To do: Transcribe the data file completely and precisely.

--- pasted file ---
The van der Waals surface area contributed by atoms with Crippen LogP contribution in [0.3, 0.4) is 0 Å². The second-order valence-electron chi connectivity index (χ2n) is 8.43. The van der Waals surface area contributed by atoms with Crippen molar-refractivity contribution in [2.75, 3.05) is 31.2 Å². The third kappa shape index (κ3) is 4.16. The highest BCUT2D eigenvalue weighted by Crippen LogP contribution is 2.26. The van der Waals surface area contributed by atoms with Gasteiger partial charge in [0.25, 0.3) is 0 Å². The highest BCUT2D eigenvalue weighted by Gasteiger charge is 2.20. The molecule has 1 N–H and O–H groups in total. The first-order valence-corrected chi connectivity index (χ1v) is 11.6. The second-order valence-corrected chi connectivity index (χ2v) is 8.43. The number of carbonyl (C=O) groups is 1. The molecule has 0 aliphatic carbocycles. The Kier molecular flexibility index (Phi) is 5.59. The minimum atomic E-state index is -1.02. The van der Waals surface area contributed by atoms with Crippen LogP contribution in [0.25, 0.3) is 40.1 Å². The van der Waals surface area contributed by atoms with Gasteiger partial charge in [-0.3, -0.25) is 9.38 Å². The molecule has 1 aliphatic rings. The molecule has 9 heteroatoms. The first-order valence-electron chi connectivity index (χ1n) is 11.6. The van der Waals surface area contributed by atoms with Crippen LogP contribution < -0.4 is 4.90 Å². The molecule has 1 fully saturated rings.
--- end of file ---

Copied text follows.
The van der Waals surface area contributed by atoms with Crippen LogP contribution in [0.3, 0.4) is 0 Å². The second-order valence-electron chi connectivity index (χ2n) is 8.43. The van der Waals surface area contributed by atoms with Crippen molar-refractivity contribution in [2.75, 3.05) is 31.2 Å². The third kappa shape index (κ3) is 4.16. The highest BCUT2D eigenvalue weighted by Crippen LogP contribution is 2.26. The van der Waals surface area contributed by atoms with Gasteiger partial charge in [0.25, 0.3) is 0 Å². The highest BCUT2D eigenvalue weighted by Gasteiger charge is 2.20. The molecule has 1 N–H and O–H groups in total. The first-order valence-corrected chi connectivity index (χ1v) is 11.6. The second-order valence-corrected chi connectivity index (χ2v) is 8.43. The number of carbonyl (C=O) groups is 1. The molecule has 0 aliphatic carbocycles. The Kier molecular flexibility index (Phi) is 5.59. The minimum atomic E-state index is -1.02. The van der Waals surface area contributed by atoms with Crippen LogP contribution in [0.25, 0.3) is 40.1 Å². The van der Waals surface area contributed by atoms with Gasteiger partial charge in [-0.3, -0.25) is 9.38 Å². The molecule has 1 aliphatic rings. The molecule has 9 heteroatoms. The first-order valence-electron chi connectivity index (χ1n) is 11.6. The van der Waals surface area contributed by atoms with Crippen LogP contribution < -0.4 is 4.90 Å². The molecule has 1 fully saturated rings.